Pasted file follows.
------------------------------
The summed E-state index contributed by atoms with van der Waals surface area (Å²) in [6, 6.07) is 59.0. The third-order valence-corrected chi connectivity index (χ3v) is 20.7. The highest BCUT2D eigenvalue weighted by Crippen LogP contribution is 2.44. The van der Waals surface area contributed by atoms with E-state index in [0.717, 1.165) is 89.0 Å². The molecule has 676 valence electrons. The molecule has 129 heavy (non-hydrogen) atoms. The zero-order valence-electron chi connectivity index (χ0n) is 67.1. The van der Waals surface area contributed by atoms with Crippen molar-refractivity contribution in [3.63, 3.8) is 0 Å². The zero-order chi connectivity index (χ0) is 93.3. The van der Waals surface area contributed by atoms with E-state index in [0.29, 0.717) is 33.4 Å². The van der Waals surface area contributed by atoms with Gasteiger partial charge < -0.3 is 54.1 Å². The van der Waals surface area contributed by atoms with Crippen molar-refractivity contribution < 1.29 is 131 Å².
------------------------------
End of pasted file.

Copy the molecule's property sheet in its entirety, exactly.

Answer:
The summed E-state index contributed by atoms with van der Waals surface area (Å²) in [6, 6.07) is 59.0. The third-order valence-corrected chi connectivity index (χ3v) is 20.7. The highest BCUT2D eigenvalue weighted by Crippen LogP contribution is 2.44. The van der Waals surface area contributed by atoms with E-state index in [0.717, 1.165) is 89.0 Å². The molecule has 676 valence electrons. The molecule has 129 heavy (non-hydrogen) atoms. The zero-order valence-electron chi connectivity index (χ0n) is 67.1. The van der Waals surface area contributed by atoms with Crippen molar-refractivity contribution in [3.63, 3.8) is 0 Å². The zero-order chi connectivity index (χ0) is 93.3. The van der Waals surface area contributed by atoms with E-state index in [0.29, 0.717) is 33.4 Å². The van der Waals surface area contributed by atoms with Gasteiger partial charge < -0.3 is 54.1 Å². The van der Waals surface area contributed by atoms with Crippen molar-refractivity contribution < 1.29 is 131 Å².